Court rules 75 investors to get $8m back from stalled New Zealand property deal

New Zealand court rules in favour of mainly Singaporean investors in stalled Queenstown resort

A years-long wrangle over a property investment in South Island that went sour has ended on a sweet note for 75 investors, mainly Singaporean, when New Zealand's top court ruled that they should get back their deposits of NZ$8 million (S$7.7 million), which includes interest.

The court upheld by a 3-2 majority investors' right to also back out of the three-stage project, which stalled after the first stage when the developer went bankrupt.

The investors, who included Malaysians, Thais and others, will also recover NZ$800,000 in legal costs, counsel Phil Creagh, representing a large group, told The Sraits Times yesterday.

At issue was the meaning of the agreements for the sale and purchase of apartments bought off the plans for the development, on the shores of Lake Wakatipu near Queenstown.

Earlier this month, NZ Chief Justice Sian Elias ruled that completion of the three stages was an essential term in the contract.

"Because the (seller) had put it out of its power to complete the development at the time it called for settlement, the purchasers of the apartments in the first stage were not obliged to settle the purchases," said Dame Elias.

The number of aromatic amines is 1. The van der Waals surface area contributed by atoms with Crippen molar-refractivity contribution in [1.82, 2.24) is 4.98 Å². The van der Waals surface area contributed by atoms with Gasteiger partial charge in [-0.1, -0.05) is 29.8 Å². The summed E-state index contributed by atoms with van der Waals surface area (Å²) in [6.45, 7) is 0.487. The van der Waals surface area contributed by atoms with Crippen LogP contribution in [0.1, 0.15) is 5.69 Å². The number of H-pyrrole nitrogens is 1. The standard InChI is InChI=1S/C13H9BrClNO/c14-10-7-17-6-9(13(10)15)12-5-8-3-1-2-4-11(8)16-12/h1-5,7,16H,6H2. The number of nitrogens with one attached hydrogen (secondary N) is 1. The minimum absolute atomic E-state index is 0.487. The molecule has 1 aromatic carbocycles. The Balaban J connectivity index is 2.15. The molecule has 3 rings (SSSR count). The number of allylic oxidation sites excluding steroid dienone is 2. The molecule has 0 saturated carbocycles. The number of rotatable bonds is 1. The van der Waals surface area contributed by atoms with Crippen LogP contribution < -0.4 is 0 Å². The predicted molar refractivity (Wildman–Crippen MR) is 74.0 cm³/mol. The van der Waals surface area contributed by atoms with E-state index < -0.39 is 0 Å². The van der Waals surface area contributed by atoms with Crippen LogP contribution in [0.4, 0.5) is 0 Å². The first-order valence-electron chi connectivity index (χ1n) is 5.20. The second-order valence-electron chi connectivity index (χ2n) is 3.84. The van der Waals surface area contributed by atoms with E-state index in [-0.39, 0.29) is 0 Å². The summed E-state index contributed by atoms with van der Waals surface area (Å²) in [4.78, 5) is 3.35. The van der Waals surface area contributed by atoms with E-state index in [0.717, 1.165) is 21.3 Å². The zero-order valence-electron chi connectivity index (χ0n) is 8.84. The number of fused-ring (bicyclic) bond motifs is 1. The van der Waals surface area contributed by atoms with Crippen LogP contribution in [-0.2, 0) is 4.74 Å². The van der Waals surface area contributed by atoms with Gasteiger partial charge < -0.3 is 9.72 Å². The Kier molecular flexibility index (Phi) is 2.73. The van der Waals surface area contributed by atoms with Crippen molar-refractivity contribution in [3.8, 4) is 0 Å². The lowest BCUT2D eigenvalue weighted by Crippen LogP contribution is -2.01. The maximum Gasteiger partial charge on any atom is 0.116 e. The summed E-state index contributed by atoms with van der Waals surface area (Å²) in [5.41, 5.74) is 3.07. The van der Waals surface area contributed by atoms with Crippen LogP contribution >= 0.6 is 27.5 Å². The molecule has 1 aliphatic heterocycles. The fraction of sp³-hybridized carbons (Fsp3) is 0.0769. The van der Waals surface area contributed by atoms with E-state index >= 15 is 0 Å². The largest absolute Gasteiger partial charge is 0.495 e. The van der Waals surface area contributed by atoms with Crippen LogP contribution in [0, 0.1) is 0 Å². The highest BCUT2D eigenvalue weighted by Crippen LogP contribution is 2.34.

Between 2006 and 2010, the investors had signed contracts to buy high-end apartments that were part of the first stage of the development. Partway through construction of the blocks, the global financial crisis occurred.

The three-stage project involved an integrated lakeside resort development known as Kawarau Falls Station, with more than a dozen hotels and serviced apartment complexes.

In 2007, developer Peninsula shifted the stage-one assets to Melview (Kawarau Falls Station) Investments, which went into receivership in 2009.

Ownership of these assets was passed in 2010 to its subsidiary, Kawarau Village Holdings, which then dealt with the buyers. When the apartments were completed, the sellers demanded payment. But the buyers refused.

The stand-off went to the New Zealand High Court, which ruled in favour of the sellers.

A three-judge court of appeal in September last year disagreed and supported the investors, paving the way to a final appeal by the Kawarau Village in the NZ Supreme Court in April. The appeal was rejected on Oct 6.

The completion of the entire project was an essential term of the contract and "the vendor was not in a position to cancel the contract," said Justice Ellen France.

The Singaporean investors listed in the case headed by Dr Ho Kok Sun ranged from wealthy individuals to HDB flat owners seeking to invest for retirement.

Lawyer Mitch Singh of NZ firm Glaister Ennor, which also acted for a big group, said "this victory reinforces that overseas investors can have confidence in the quality and fairness of our legal system in New Zealand".

Calling it a "victory for commercial common sense", he said their clients had endured a six-year process, and the right result had been delivered.

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